Before she passed away in 1996, French-born actress Claudette Colbert lived an incredibly inspiring life after working her way to stardom and becoming one of the industry's most beloved figures.
Wit as sharp as a razor, an admirable gaiety, legs that went on for miles, and a wicked cupid's-bow-mouth; these were all immediately striking qualities found in one of Hollywood's most unforgettable heroines of pure comedy, Claudette Colbert.
The year was 1924, about five years before the Great Depression would officially begin, and producer Al Woods had just discovered the French-born beauty, Claudette Colbert, and her fluency with both an American and British accent.
French-born US actress, Claudette Colbert, wearing a blue blouse and grey trousers in a studio portrait, circa 1950 | Photo: Getty Images
Fast-forward to 1925, her life as an actress officially began. After she signed a five-year contract with Woods, Colbert went on to play small, unsophisticated, and ingenue roles on Broadway.
During this period, it was like the actress was stuck in an unbreakable loop of being typecast for lowly French roles. Somehow, someway, the actress broke free and marked her name on the halls of history and in the sands of time.
Born Émilie Claudette Chauchoin, Colbert worked her way out from the shadows with sheer will and determination. In 1927, she starred as a carnival snake charmer in the critically acclaimed Broadway production "The Barker."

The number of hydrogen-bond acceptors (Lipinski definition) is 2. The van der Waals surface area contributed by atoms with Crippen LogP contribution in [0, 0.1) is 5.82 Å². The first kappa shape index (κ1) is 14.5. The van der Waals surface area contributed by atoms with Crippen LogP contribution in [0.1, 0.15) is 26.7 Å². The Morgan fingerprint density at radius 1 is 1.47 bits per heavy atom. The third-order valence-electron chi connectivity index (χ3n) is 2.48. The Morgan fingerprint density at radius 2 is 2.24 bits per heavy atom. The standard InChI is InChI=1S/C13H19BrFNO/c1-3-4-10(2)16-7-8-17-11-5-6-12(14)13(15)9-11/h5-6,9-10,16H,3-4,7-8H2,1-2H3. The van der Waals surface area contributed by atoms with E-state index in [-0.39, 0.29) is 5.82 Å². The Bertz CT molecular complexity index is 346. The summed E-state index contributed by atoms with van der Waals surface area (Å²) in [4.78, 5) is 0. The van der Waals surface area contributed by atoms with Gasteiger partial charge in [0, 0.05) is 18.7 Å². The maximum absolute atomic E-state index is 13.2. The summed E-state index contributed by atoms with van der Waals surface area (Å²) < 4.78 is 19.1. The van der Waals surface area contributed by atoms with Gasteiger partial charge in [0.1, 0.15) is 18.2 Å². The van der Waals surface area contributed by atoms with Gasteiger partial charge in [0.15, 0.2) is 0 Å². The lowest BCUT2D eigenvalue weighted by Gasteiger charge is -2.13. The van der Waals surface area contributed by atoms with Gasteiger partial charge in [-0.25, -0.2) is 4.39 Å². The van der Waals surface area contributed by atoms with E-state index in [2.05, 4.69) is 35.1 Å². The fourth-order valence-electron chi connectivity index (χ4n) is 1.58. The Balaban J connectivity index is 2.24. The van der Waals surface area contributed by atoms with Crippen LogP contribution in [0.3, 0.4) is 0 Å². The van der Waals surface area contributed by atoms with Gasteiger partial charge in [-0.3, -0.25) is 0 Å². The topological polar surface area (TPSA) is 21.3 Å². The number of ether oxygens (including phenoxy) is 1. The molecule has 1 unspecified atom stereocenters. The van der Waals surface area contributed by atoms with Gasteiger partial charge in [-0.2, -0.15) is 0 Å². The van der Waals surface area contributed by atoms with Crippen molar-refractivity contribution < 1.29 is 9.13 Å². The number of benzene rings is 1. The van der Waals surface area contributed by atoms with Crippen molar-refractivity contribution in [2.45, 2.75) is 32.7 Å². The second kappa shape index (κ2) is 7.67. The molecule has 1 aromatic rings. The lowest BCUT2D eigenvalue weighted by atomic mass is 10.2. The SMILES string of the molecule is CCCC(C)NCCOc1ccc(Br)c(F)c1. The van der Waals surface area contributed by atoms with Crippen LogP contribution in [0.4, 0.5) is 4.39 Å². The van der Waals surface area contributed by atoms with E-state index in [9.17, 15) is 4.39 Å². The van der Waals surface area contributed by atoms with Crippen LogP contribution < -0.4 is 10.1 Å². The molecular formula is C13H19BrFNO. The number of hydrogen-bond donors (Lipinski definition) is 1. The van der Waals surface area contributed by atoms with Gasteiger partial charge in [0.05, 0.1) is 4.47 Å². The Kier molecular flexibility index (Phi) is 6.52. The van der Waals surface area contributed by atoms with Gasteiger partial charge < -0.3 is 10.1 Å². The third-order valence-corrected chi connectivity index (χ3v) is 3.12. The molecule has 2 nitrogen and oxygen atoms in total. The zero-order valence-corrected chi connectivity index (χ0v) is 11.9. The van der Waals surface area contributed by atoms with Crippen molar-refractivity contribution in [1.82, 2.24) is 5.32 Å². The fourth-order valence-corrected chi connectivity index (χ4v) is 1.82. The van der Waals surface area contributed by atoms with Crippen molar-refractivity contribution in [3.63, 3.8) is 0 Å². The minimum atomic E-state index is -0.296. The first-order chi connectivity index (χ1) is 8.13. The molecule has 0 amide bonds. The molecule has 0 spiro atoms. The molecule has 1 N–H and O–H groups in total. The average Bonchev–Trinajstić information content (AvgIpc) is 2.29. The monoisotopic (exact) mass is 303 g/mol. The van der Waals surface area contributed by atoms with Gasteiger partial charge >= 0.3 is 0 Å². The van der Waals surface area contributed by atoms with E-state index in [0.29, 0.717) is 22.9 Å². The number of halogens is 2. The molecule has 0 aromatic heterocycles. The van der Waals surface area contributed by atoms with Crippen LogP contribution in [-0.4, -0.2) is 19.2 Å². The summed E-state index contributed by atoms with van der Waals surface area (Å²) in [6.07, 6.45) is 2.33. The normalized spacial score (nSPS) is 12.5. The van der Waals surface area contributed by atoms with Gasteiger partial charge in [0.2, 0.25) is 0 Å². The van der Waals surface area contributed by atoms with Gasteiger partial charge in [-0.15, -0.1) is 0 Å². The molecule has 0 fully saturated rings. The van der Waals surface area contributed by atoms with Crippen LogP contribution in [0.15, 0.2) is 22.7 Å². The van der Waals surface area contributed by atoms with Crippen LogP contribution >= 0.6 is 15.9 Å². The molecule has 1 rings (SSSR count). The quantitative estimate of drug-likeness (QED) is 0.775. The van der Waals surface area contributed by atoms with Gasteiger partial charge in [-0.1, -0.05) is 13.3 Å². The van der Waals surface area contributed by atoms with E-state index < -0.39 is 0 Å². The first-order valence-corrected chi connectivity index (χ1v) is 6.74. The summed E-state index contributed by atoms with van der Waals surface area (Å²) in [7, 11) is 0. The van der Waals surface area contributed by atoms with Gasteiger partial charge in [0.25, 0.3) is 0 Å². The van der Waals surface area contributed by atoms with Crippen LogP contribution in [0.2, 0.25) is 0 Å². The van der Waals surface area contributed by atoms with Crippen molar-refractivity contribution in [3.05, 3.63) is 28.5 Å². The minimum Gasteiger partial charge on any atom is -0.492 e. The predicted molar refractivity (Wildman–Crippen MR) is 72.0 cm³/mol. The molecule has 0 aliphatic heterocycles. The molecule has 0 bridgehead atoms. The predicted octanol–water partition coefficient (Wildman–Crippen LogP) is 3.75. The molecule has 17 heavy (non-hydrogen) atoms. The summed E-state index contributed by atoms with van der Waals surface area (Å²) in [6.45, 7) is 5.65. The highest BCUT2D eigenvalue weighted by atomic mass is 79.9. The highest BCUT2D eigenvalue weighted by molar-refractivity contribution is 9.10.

Claudette Colbert's publicity portrait for the film "Outpost In Malaya," circa 1952 | Photo: Getty Images
After this, her work got noticed, and her journey to stardom officially began. Colbert signed a contract with Paramount Pictures a year after "The Barker" was produced.
The industry was in need of stage actors who could perfectly convey dialogue in the new "talkies" medium, and Colbert was an excellent fit.
In 1929 she had her first film success after playing the role of the fabulous heroine of the talkie, "The Lady Lies," and then in "Dynamo" that same year.
French-born actress Claudette Colbert (1903 - 1996) in London, circa 1928 | Photo: Getty Images
The grace with which she carried herself and the almost musical lilt in her voice became some of her most coveted assets as her fame and career began to grow.
After that, she starred in a great number of successful productions, including "The Big Pond," a romantic comedy filmed in both English and French, the 1930 drama film "Manslaughter" alongside Fredric March, and in "Honor Among Lovers," also with March.
She received critical acclaim for these roles, including other notable box-office hits like "The Smiling Lieutenant," "The Sign of the Cross," and the 1934 production of "Cleopatra," in which she played the titular Egyptian ruler.
Jean-Pierre Aumont and Claudette Colbert on "A Talent For Murder" circa 1981 | Photo: Getty Images
In 1938 and 1942, she became the highest-paid movie star, four years after she won the Academy Award for Best Actress for her role alongside Clark Gable in the romantic comedy, "It Happened One Night."
After gathering many other highly successful productions under her belt — over 60 movies, she appeared in her last main movie role in 1950's "Three Came Home," as a married American woman held in a Japanese prisoner-of-war camp.
Claudette Colbert at Shubert Alley in New York City, New York, United States circa 1983 | Photo: Getty Images
On July 30, 1996, after being a beacon of light and comedy through the dark days of the Depression and the war, the iconic Colbert passed away. Her death came three years after she suffered a stroke that put her in a wheelchair.
The popular leading lady had a great life and career filled with strife, hard work, success, and well-deserved fame. She was 90 years old when she died, leaving behind an admirable legacy.